June 26, 2022, Thirteenth Sunday in Ordinary Time
1 Kings 19:16b, 19-21 Galatians 5:1,13-18 Luke 9:51-62
There are days when the liturgical readings do not, at first glance, do much for me. In fact, there are days when I would really prefer that those who put the lectionary together had chosen something else. Today is one of those days. However, over the seven-plus decades of my life, I have learned that, when the readings don’t appeal to me, I should take a closer look - for surely the Lord has a message or two for me - and most likely it is a message I really need to hear.
Our three readings are tied together beautifully today with images of yokes, slavery, immediacy, and spirit vs. law.
In the reading from 1 Kings, we hear about God’s call to Elijah - that he should go and anoint Elisha to be his successor. Almost immediately, and without question, Elisha answers the call.
His prompt response is indicated by the fact that he slaughters his oxen and prepares a meal for his workers, so that he can be on his way. Moreover, his actions indicate that he is “all in” regarding his commitment to follow his anointed call. He destroys those things which have provided the means for his livelihood and sets out in his new role as a prophet.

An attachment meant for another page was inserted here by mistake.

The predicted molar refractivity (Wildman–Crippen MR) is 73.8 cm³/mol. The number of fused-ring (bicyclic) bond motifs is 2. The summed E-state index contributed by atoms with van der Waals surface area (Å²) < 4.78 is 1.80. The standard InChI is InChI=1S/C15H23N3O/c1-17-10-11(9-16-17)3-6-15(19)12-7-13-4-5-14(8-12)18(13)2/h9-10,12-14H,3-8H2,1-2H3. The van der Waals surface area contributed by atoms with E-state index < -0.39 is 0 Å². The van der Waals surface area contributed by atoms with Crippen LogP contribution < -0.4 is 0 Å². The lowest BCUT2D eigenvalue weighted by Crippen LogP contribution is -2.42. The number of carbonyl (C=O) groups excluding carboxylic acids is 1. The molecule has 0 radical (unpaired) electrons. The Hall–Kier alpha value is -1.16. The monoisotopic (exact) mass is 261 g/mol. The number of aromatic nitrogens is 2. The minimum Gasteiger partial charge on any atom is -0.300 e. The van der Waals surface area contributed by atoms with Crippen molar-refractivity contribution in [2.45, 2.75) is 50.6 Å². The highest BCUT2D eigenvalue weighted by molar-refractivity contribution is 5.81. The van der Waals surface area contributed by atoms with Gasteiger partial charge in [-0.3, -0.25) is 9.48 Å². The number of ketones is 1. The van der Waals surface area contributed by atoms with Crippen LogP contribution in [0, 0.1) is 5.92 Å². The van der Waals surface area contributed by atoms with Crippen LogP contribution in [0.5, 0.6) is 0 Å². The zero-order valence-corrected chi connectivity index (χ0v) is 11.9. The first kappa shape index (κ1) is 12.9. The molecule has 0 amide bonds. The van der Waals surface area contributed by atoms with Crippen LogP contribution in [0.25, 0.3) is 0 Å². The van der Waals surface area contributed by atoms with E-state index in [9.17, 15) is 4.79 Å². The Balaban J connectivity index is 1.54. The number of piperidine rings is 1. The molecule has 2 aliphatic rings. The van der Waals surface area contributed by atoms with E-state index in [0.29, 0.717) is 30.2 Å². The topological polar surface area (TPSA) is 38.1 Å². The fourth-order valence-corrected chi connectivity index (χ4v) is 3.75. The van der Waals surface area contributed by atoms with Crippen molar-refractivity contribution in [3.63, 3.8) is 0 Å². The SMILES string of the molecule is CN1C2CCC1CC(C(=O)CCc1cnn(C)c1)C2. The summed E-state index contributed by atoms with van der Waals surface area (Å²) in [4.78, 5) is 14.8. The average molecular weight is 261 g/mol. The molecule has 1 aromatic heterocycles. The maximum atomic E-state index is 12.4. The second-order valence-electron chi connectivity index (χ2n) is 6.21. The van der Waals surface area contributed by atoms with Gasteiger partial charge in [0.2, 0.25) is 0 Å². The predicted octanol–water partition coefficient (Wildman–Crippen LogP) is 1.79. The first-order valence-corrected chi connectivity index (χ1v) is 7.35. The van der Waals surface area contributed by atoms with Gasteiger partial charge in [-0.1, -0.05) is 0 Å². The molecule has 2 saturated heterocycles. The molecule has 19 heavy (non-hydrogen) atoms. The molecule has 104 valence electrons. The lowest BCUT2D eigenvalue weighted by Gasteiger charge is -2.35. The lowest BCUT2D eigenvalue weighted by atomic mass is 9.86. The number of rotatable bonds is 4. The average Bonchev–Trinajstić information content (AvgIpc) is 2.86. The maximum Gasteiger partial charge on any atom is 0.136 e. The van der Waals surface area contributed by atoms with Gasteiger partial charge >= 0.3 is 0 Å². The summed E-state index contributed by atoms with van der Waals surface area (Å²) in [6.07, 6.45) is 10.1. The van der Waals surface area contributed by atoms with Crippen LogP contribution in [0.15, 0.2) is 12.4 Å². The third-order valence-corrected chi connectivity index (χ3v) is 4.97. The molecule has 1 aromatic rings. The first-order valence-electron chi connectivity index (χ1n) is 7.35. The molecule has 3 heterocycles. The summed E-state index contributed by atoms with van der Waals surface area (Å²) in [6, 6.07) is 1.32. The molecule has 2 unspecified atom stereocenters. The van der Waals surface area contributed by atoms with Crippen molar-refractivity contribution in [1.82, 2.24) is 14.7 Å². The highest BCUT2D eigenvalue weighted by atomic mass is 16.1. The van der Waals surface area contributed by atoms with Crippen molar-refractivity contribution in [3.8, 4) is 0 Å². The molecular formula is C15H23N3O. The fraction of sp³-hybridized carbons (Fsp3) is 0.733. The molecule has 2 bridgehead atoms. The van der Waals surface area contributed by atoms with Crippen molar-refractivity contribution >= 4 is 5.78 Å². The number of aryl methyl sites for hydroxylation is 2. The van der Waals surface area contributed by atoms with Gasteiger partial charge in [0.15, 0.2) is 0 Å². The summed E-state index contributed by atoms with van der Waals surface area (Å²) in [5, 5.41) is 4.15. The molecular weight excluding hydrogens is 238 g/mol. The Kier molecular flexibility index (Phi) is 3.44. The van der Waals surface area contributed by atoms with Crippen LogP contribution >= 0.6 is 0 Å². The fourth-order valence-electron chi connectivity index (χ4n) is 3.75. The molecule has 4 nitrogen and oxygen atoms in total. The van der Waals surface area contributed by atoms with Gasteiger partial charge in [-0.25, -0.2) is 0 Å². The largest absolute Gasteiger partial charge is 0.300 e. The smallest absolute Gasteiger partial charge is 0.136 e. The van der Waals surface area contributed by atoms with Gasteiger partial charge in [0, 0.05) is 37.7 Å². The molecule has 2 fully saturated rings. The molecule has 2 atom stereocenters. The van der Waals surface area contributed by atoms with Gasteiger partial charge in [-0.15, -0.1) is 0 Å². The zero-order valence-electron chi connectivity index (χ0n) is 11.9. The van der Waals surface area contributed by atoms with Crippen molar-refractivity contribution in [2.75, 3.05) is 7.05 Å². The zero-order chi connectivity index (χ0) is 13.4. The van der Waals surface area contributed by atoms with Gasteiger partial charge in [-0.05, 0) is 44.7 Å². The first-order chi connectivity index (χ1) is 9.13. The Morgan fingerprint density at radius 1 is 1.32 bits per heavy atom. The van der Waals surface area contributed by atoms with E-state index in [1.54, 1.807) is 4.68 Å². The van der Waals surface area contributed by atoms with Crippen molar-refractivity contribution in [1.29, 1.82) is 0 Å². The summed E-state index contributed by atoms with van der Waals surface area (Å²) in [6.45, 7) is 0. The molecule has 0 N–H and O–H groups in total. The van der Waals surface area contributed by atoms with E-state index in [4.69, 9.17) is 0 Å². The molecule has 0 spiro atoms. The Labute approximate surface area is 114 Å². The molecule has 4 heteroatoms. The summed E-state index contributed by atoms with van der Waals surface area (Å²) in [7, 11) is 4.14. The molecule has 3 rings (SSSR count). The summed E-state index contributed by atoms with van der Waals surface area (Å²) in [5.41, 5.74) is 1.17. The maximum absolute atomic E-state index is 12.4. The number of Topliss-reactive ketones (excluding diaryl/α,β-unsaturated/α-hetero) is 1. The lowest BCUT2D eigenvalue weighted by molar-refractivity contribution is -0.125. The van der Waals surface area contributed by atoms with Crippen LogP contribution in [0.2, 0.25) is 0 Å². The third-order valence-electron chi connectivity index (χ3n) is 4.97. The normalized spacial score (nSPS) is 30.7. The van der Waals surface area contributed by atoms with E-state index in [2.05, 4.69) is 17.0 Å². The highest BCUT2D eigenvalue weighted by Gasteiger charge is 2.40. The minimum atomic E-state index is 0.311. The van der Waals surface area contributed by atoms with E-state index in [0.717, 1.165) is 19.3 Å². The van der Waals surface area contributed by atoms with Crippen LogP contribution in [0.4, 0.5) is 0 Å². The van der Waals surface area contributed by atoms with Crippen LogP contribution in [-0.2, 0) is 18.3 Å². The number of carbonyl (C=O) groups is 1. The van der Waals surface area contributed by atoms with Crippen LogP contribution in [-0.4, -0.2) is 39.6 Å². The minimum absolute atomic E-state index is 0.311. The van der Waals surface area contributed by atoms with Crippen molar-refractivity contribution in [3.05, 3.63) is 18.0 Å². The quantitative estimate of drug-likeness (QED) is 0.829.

In the gospel, we find a similar situation, in that some who are interested in following the Lord’s call find reasons to hesitate. Albeit, they seem like significant reasons, good reasons. However, Jesus makes it clear that, when we hear the call of the Lord, we must be careful not to let other things get in the way, lest we become distracted and eventually lose our way. The examples he uses here are extreme. But remember, with his knowledge of Hebrew Scripture - a knowledge that was shared (at least in part) by many who were associating with him - he could use this parallel literary structure to make a powerful point concerning the immediacy of the call to follow the Lord.
The excerpt from Paul’s Letter to the Galatians is a wonderful bridge between the first reading and the gospel. Paul’s reference to the “yoke of slavery” is an added caution for the people of his time…a caution not to let slavery to such things as money, power or the many laws of their religion, get in the way of the freedom they (and we) must embrace, if we are to be willing to act in charity and in love. Once again we are reminded that the essence of the law is to be found and followed by loving…loving God, by also loving our neighbors as ourselves.
Lots to think about in these readings. Lots to pray about. Taking a second look at readings I don’t initially care for can be very rewarding - but also very challenging!
by: Bill Miller